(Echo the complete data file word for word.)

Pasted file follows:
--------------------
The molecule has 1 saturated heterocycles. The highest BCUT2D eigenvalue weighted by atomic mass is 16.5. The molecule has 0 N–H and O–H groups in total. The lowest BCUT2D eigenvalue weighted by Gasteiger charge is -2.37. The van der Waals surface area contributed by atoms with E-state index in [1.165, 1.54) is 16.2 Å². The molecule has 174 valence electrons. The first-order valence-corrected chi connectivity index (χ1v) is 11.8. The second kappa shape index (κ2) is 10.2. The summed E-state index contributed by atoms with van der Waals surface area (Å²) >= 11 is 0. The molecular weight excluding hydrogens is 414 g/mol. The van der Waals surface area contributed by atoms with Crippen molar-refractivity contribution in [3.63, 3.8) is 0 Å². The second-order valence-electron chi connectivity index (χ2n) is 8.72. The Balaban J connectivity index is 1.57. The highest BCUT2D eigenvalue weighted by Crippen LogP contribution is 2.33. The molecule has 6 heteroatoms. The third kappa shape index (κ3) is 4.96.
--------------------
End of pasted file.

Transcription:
The molecule has 1 saturated heterocycles. The highest BCUT2D eigenvalue weighted by atomic mass is 16.5. The molecule has 0 N–H and O–H groups in total. The lowest BCUT2D eigenvalue weighted by Gasteiger charge is -2.37. The van der Waals surface area contributed by atoms with E-state index in [1.165, 1.54) is 16.2 Å². The molecule has 174 valence electrons. The first-order valence-corrected chi connectivity index (χ1v) is 11.8. The second kappa shape index (κ2) is 10.2. The summed E-state index contributed by atoms with van der Waals surface area (Å²) >= 11 is 0. The molecular weight excluding hydrogens is 414 g/mol. The van der Waals surface area contributed by atoms with Crippen molar-refractivity contribution in [3.63, 3.8) is 0 Å². The second-order valence-electron chi connectivity index (χ2n) is 8.72. The Balaban J connectivity index is 1.57. The highest BCUT2D eigenvalue weighted by Crippen LogP contribution is 2.33. The molecule has 6 heteroatoms. The third kappa shape index (κ3) is 4.96.